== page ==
The museum’s many aquariums feature river otters, ancient-looking sturgeon and catfish, an alligator and tropical fish from the Mississippi Delta and the Gulf of Mexico. My daughters fall in love with a goofy-nosed softshell turtle and suddenly don’t mind getting a little wet while stretching hands to touch a stingray in its tank. We leave feeling a longer, stronger connection to the Mississippi River, from our own northern community of St. Cloud, Minn., to high-bluffed Dubuque to the tropical depths of the Gulf more than 1,000 miles away.

Attractions

Allow a few hours for the National Mississippi River Museum. Hands-on exhibits such as a RiverWorks Splash Zone and 4-D theater offer diversions for cold, rainy days, while play areas, a resident bald eagle and red-tailed hawk in aviaries and wetland interpretive trails provide things to do outdoors (rivermuseum.com).

Gamblers can find more than 900 slot machines, table games, various restaurants, a bowling center and live entertainment at the sprawling river­front Diamond Jo Casino (diamondjodubuque.com). It’s an easy stroll from the casino to the Port of Dubuque Riverwalk, which features public sculptures and leads to Stone Cliff Winery’s tasting room in the historic Star Brewery building (stonecliffwinery.com).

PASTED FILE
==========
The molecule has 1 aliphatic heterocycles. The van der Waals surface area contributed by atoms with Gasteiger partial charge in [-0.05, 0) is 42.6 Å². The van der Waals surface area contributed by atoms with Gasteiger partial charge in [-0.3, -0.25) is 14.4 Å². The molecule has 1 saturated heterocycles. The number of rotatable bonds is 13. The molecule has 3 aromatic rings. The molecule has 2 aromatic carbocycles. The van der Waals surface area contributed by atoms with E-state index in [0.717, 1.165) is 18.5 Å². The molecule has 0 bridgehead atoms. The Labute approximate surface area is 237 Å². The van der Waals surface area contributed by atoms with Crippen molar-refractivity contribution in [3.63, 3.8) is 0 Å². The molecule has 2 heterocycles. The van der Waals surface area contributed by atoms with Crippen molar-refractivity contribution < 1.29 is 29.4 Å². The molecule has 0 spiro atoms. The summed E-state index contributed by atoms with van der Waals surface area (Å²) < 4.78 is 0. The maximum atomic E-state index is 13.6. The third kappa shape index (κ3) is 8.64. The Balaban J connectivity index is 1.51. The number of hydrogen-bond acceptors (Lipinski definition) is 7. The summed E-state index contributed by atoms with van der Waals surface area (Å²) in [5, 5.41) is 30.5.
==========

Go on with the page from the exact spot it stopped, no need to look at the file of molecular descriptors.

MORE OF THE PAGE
Eagle Point Park’s 164 acres have one of the best Midwestern overlooks of the Mississippi River, with views of Iowa, Wisconsin and Illinois, and Lock & Dam No. 11 (cityofdubuque.org). Its prairie-style park building also elevates this park’s allure. Mines of Spain, a 1,380-acre park overlooking the Mississippi south of Dubuque, offers more hiking options through several habitats (minesofspain.org).

Several shops rent stand-up paddleboards and kayaks for getting on the river. A handful of companies offer historic riverboat cruises, from a few hours to one- to three-day trips. Among them are the paddle wheel boat Celebration Belle (celebrationbelle.com), which can hold 750 passengers.

Where to eat

L. May Eatery on Main Street offers nice ambience for date-night dining and creatively eclectic fare such as lamb meatballs with curry sauce, beer and brats pizza, Philly cheesesteak lasagna, turkey bread pudding and a vegan stew with cornbread (lmayeatery.com).